The upcoming Barbie movie just gained a lot more street cred. A big-screen version of the iconic character could go several different ways and from the sound of this latest news, the legendary figure is in highly capable hands. Greta Gerwig will co-write the Barbie movie alongside frequent collaborator and longtime partner Noah Baumbach. This news comes courtesy of The Hollywood Reporter, which also teased that Gerwig is "eyeing" the project's director's chair as well.
Margot Robbie was previously announced as Barbie and, according to Entertainment Tonight, she will also executive produce the film in collaboration with her production company, LuckyChap Entertainment. Developed by Mattel and Warner Bros., this movie has been through a lot of potential iterations. In the works since 2016, Barbie has had past lives starring Amy Schumer, as a trope-bending version of the doll, and then Anne Hathaway in 2017. Hathaway's version had Alethea Jones attached as director at Sony. Once the move was made from Sony to Warner Brothers, Wonder Woman helmer Patty Jenkins was rumored to lead the production, per Collider.
So, it seems as if Robbie's late 2018 casting might have inspired more traction on the movie, which is slated for a 2020 release, per IMDB. (As of now, the film's page still lists Jones as director with Ocean's Eight screenwriter Olivia Milch for the script.)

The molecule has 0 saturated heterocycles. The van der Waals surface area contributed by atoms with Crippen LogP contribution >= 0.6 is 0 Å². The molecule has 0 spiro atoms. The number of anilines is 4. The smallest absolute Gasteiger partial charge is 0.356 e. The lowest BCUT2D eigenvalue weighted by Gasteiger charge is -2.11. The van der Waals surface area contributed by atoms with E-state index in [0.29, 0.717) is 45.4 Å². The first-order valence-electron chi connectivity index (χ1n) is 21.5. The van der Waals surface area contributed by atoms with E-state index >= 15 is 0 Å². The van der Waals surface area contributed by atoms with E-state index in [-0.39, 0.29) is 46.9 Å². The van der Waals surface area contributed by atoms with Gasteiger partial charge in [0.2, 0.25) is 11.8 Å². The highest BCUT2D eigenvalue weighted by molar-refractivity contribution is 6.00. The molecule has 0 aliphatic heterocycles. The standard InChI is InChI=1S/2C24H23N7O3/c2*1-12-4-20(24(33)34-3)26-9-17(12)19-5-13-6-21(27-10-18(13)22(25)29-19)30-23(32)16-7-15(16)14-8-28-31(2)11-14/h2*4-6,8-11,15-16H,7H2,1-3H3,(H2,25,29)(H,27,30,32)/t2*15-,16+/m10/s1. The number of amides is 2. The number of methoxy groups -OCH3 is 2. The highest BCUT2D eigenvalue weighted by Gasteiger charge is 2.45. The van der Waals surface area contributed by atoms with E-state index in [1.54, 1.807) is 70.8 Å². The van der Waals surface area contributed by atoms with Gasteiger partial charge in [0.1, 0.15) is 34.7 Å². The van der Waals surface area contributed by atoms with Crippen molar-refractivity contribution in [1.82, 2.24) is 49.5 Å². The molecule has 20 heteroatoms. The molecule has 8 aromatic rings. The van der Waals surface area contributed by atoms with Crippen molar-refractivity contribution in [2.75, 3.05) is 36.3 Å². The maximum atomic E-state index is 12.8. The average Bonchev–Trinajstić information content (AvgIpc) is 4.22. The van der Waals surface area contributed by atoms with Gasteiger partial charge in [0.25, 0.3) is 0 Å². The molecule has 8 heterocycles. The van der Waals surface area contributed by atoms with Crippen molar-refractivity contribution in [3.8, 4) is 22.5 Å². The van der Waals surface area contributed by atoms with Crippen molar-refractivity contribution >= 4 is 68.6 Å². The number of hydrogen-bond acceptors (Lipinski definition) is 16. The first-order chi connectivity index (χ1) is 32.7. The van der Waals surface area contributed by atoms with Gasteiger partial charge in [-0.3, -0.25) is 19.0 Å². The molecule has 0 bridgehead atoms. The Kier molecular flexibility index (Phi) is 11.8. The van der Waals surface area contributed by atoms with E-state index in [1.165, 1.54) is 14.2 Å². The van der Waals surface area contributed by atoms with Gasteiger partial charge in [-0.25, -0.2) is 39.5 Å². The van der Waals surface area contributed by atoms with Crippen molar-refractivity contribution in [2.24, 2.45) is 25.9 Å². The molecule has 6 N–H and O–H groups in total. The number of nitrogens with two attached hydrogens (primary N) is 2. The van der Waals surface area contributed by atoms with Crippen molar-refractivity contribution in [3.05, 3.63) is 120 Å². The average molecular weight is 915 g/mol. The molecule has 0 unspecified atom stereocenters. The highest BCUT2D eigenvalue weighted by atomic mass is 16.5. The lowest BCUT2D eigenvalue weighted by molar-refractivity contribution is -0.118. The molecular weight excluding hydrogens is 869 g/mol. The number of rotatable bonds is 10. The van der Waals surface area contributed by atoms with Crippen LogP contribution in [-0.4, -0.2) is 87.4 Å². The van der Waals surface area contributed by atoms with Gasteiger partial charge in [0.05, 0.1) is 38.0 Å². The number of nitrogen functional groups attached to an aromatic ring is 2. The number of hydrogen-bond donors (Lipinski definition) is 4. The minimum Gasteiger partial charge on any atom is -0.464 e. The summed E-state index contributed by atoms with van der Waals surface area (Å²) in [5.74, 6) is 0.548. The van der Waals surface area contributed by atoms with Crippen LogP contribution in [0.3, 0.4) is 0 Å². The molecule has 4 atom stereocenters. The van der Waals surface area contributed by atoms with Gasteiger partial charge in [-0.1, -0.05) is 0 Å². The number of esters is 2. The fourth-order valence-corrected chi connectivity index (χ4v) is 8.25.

Gerwig, whose adaptation of Little Women hits theaters in December, and Baumbach, who is in post-production on a film for Netflix, are an unconventional choice. Considering Barbie is one of the most recognizable images on the planet, her movie is destined to be large in scale, while Gerwig and Baumbach are known mainly for indie films.
The creative duo first met on 2010's Ben Stiller-led Greenberg, where Gerwig she played Stiller's quirky love interest. Inspiration between the pair sparked onscreen and off. They reportedly began dating in 2011 before quietly welcoming a child together in early 2019. In between, the couple has collaborated on screenplays for movies including 2012's Frances Ha and 2015's Mistress America. Gerwig played roles in both movies, establishing her onscreen charisma while prepping for her behind-the-camera debut.
The result of Gerwig's first major directorial efforts was Lady Bird, which was nominated for five Academy Awards, including two for Gerwig's direction and screenplay. So, it seems that complicated and complex female characters are kind of Gerwig's jam. Maybe her addition to the Barbie movie isn't so out of left field after all?
A common denominator between Frances Ha, Mistress America, Lady Bird, and Little Women? They all chronicle the lives of women who lived boldly, imperfectly, and ambitiously. For a character lobbed with feminist critique as often as Barbie, Gerwig is the best thing to happen to her image in a long time.
But how the filmmakers will solve Barbie trademarks such as her Malibu Dream House and the sometimes problematic Ken? We'll leave that one to the two Oscar-nominated people now taking the reigns of this highly-anticipated movie. Let the Timothée Chalamet for Ken campaigns commence.